Depression in Men is Not Weakness

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A certain stigma has been attached in the past to men who suffer emotionally, particularly with regards to sharing their pain externally or seeking help. But not only is society changing, it is now very common to face depression as a man, and the truth of the importance of healing (often with professional help) is being continually revealed.

It’s vital for men to recognise that depression is not weakness.

In Australia, roughly 4 million people suffer from mental disorders. Mental health disorders don’t discriminate: they affect men and women, young and old, of all races, creeds, and socio-economic backgrounds. One of the most common mental health conditions is depression. While women are statistically more likely to experience depression and anxiety in their lifetime, these issues affect men as well. But far too often, men ignore their symptoms, push aside their depression, and fail to get the help they need.

Marked by a persistent depressed mood lasting for a period generally exceeding several weeks, depression is a serious mood disorder that can be distressing, but with treatment and attention, men and women can fully heal from their depression. Do you know a man in your life who may be depressed? Or is that man you? Keep reading to find out what you can do.

A certain stigma has been attached in the past to men who suffer emotionally, particularly with regards to sharing their pain externally or seeking help. There may also be a deep-seated belief that men are meant to “stay strong” and to fight their battles on their own. But not only is society changing, it is now very common to face depression as a man, and the truth of the importance of healing (often with professional help) is being continually revealed.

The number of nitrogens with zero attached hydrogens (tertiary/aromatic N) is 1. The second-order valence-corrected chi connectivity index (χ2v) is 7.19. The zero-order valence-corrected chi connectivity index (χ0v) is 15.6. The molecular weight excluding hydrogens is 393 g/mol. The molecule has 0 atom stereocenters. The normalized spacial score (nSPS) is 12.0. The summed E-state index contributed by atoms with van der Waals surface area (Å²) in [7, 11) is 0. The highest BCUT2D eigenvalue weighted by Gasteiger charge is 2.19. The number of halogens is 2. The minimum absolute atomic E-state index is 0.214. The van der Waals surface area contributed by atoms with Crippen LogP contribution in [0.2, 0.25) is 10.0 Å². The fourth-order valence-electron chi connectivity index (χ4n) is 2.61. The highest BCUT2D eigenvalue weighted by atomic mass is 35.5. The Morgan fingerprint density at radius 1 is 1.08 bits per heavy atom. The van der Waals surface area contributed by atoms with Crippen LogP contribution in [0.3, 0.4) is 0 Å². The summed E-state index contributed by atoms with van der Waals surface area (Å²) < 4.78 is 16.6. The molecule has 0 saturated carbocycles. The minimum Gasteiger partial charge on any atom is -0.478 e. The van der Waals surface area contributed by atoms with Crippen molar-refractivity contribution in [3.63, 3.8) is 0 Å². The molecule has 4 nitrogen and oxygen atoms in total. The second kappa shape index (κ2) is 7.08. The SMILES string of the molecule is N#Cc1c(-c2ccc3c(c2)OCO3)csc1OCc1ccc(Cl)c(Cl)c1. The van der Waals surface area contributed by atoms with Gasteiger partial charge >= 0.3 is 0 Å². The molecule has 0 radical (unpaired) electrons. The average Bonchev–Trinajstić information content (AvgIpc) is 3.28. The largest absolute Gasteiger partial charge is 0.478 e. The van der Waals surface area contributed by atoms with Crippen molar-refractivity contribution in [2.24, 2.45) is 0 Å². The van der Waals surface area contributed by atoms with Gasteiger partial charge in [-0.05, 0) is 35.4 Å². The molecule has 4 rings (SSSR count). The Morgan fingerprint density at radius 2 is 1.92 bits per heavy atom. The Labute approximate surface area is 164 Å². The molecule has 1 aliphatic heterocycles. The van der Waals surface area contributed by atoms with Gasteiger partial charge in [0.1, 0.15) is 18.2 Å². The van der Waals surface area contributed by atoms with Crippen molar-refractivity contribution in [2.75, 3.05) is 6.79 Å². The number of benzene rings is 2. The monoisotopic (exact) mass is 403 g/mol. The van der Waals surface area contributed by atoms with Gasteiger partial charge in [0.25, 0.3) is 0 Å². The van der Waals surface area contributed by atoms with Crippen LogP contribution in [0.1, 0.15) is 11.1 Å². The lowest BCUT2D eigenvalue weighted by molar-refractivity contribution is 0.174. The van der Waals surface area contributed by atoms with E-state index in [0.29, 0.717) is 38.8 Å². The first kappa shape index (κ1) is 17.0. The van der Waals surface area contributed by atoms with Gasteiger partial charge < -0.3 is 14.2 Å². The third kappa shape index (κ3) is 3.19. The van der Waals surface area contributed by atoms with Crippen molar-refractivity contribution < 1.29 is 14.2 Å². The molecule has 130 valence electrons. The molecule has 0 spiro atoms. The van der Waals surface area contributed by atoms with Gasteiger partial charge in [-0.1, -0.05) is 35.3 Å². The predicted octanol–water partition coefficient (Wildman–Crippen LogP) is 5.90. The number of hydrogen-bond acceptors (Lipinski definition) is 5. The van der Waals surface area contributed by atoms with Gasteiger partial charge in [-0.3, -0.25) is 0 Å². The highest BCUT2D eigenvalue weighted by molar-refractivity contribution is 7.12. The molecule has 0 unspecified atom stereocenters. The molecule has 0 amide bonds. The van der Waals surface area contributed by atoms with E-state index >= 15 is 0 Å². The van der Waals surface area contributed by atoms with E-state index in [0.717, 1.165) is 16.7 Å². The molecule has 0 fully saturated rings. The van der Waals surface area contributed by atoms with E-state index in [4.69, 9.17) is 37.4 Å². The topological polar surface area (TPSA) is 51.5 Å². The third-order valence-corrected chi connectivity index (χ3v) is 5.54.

It’s vital for men to recognise that depression is not weakness. Depression arises from a range of causes including problems in relationships, job loss, changes in family or living circumstances, physical health problems, drug and alcohol use, financial difficulties, and social isolation. Biological and genetic factors may also play a role. These events and circumstances can present major challenges to those experiencing them, and it is often easy to see how these obstacles can lead to an ongoing depressed mood.

While women tend to be more vocal, finding outlets for their fears and worries by talking with friends and family, men tend to be more withdrawn and less likely to seek support and share their feelings. It is necessary for men to recognise that depression is common and to know that there are treatment options available. Most importantly, men can discover that healing from depression is actually a way to experience growth, strength, and independence.

Individuals suffering from depression often experience a variety of similar symptoms such as lack of interest in previously enjoyed activities, low energy, irritability, problems concentrating, feelings of emptiness, guilt, and physical aches and pains. Also present may be sleep problems such as insomnia, substance abuse, feelings of hopelessness, and dark or suicidal thoughts. Anger is a frequent symptom of depression, appearing with higher frequency in men. This could be due in part to a tendency in men to deny their depressed mood and to quash intense emotions, holding them internally.

If you are a man and you believe you are experiencing depression, acknowledging the problem is the first step. Treatment is possible and you can find your way back to the satisfying, fulfilling life you deserve. There is help for you in Sydney at Northside Group. We offer the leading Sydney depression treatment and provide options for patients just like you. Please get in touch today to learn more about what we do. And if someone you know could benefit from Northside, point them towards us, too.

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Ory Purhonen